We stopped close to a lake whose far banks were flanked by gentle hills where I had seen and filmed the female and her 4 cubs three times in the last week, and luckily for me the  cubs were once again waiting patiently for their mother to return and lead them to a carcass to feed, and if I am correct it has been 12 days since they last ate, so both her and the cubs must be pretty desperate to feed, especially in these freezing temperatures the park is experiencing this last week.


Jose and I continued in a first gear crawl down the road, scanning the hills and valleys for any movement, but the only sign of life was the chewing and neck movements of a herd of 100 strong Guanaco, a few hills and narrow valleys away from where we spotted the 4 cubs, would their mother be fortunate enough to encounter the herd as she hunts tonight, tomorrow morning in the freezing early morning light I will set off to find out………….


To be continued

(Simon Littlejohn) conservation patagonia puma torres del paine wildlife wildlife cameraman wildlife filming Fri, 06 Jul 2018 22:31:02 GMT




I have left the extreme warmth of my sleeping bag, it is still pitch black o’clock outside, but not before painfully and somewhat awkwardly wiggling contortionist like into the clothes I rammed into the bottom of it the night before. This ritual, performed only on the coldest winter nights, is done  in order to slip into fabric that does not resemble the frozen sheets of the Campo Hielo Sur  ( Southern Patagonian Ice Cap ) the a short distance to the west of my lodgings, a place nightmares are made of, and one that is responsible of late, for so much of the misery inflicted on my person as I wander the vastness of the Torres Del Paine National Park filming Patagonian Pumas.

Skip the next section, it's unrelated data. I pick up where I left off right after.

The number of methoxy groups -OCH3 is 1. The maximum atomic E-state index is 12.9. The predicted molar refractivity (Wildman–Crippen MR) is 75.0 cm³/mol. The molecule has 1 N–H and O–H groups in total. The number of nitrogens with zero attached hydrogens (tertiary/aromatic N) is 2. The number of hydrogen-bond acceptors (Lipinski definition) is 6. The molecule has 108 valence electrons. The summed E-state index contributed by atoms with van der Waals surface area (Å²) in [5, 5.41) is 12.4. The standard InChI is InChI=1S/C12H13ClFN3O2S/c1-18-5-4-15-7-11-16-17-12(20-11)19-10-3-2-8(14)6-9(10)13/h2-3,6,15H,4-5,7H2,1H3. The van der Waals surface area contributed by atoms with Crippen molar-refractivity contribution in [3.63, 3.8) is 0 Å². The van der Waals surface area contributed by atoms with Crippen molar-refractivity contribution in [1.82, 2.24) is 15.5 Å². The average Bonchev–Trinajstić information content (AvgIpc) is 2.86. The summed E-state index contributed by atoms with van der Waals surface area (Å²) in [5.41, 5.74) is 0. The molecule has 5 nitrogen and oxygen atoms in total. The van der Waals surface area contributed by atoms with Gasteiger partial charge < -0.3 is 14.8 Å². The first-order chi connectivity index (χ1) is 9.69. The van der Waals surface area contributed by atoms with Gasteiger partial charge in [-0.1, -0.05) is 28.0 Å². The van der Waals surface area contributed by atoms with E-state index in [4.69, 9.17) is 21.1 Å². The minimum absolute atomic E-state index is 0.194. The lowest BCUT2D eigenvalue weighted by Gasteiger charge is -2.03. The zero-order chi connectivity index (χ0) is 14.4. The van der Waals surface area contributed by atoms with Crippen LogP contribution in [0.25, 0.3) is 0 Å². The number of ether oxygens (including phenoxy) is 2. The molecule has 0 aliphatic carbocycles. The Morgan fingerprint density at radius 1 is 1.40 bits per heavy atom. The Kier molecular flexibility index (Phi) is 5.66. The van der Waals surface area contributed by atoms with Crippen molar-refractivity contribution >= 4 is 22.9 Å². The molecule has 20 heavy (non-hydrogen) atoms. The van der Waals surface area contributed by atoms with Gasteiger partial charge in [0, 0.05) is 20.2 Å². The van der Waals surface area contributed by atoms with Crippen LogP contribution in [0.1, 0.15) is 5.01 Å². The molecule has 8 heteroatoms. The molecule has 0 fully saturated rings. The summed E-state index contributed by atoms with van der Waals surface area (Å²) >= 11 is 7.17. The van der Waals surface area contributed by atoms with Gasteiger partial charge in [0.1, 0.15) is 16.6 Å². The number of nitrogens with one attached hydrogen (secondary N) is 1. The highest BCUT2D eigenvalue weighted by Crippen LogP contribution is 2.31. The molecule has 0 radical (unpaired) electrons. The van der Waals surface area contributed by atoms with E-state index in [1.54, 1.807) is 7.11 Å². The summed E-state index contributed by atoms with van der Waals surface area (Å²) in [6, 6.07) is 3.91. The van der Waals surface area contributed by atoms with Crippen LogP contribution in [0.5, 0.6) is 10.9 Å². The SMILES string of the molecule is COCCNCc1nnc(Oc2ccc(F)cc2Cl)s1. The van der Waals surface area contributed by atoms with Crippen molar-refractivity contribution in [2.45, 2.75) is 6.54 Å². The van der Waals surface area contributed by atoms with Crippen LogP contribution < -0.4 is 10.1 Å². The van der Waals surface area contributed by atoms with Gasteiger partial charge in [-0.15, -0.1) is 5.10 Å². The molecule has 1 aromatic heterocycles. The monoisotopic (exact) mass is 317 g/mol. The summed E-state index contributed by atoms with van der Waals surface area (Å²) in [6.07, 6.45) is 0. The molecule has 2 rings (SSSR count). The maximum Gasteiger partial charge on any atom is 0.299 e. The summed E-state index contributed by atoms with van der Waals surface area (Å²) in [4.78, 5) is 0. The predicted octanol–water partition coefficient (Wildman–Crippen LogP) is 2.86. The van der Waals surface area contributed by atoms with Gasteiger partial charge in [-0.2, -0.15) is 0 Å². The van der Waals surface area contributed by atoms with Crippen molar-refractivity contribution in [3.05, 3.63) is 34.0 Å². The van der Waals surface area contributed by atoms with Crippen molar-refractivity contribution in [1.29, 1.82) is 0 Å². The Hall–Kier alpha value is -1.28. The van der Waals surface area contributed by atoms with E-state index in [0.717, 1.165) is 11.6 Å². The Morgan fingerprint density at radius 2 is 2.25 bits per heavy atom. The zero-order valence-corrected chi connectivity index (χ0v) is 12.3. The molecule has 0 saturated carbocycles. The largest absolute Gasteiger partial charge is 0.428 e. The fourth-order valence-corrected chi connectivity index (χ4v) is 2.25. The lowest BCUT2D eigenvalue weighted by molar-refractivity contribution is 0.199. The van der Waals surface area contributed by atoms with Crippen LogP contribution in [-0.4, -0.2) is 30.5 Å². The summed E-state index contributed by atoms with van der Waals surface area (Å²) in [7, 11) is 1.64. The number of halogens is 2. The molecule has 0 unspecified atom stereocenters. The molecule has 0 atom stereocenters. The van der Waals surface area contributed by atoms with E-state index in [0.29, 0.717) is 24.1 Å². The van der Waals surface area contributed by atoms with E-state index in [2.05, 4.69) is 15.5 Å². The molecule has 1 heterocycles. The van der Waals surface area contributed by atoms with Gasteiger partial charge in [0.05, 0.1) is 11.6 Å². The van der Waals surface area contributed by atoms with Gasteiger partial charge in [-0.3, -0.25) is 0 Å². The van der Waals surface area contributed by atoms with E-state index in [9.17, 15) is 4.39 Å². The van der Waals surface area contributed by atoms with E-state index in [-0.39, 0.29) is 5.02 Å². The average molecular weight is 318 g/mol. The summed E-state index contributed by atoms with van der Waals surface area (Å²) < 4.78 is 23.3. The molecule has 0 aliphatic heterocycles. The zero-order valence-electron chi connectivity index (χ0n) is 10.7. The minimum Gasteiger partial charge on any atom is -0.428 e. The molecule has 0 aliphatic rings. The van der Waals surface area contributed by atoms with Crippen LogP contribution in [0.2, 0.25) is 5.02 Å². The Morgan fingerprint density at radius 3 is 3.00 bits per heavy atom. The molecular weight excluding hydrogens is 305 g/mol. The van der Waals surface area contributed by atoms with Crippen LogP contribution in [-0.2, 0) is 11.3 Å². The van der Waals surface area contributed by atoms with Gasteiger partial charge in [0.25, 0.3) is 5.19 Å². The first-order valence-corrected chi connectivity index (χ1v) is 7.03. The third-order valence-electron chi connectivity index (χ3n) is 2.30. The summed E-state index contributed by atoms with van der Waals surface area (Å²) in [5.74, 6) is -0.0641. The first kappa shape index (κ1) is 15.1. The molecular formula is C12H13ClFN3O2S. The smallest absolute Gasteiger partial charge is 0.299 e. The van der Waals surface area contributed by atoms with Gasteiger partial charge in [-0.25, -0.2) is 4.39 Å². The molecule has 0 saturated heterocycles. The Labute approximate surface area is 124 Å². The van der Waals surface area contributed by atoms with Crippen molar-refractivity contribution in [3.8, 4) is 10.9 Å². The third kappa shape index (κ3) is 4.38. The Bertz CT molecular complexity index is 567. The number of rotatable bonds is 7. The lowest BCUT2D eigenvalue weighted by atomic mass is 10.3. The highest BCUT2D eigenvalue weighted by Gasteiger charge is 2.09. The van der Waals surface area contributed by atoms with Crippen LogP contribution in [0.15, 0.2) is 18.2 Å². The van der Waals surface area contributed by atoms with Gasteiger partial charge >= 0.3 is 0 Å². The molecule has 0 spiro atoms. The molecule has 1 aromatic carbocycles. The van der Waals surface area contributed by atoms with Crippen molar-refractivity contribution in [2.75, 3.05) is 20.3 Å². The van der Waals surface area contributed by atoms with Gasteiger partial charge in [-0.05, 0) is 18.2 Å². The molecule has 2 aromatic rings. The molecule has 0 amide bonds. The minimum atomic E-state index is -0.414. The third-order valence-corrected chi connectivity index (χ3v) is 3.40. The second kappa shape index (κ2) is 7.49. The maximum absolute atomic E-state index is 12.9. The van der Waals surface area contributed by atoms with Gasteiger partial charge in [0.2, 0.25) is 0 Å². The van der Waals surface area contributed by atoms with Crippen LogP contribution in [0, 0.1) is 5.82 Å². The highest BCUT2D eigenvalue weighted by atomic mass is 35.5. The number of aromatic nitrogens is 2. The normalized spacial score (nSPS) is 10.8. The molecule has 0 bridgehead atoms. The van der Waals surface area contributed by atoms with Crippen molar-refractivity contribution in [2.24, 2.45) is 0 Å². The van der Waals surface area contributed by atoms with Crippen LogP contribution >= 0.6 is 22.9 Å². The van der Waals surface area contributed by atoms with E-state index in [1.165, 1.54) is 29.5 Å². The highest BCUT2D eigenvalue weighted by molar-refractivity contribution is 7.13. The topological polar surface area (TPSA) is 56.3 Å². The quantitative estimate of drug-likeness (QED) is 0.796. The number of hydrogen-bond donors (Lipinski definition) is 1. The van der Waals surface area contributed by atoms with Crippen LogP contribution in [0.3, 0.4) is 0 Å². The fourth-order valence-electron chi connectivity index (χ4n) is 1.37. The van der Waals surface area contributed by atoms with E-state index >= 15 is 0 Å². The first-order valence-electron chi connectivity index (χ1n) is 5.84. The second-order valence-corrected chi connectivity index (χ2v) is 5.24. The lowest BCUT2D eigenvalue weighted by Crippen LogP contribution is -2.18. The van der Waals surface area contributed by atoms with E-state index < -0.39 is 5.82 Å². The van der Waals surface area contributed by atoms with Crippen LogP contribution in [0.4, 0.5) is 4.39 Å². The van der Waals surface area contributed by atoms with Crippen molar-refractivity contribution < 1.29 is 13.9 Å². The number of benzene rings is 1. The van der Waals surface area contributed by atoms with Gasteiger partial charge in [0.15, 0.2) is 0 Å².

It is those first 30 minutes that are the most painful, as one waits for the water to boil, or not as the case has been of late, due to the fact the gas in my small bottle struggles to rise due to the extreme cold, and the result is a flame so small it would take a week to fry an egg. The solution, is simple use gas canisters that lay horizontal and fit into the side of a unit that comes with a small meal hob, and produce a stronger flame in cold weather, but I ran out of those when the weather was somewhat warmer, and I am left with lots of gas in vertical  use bottles that has no desire to be burnt, and contribute o my caffeine intake in the wee dark hours.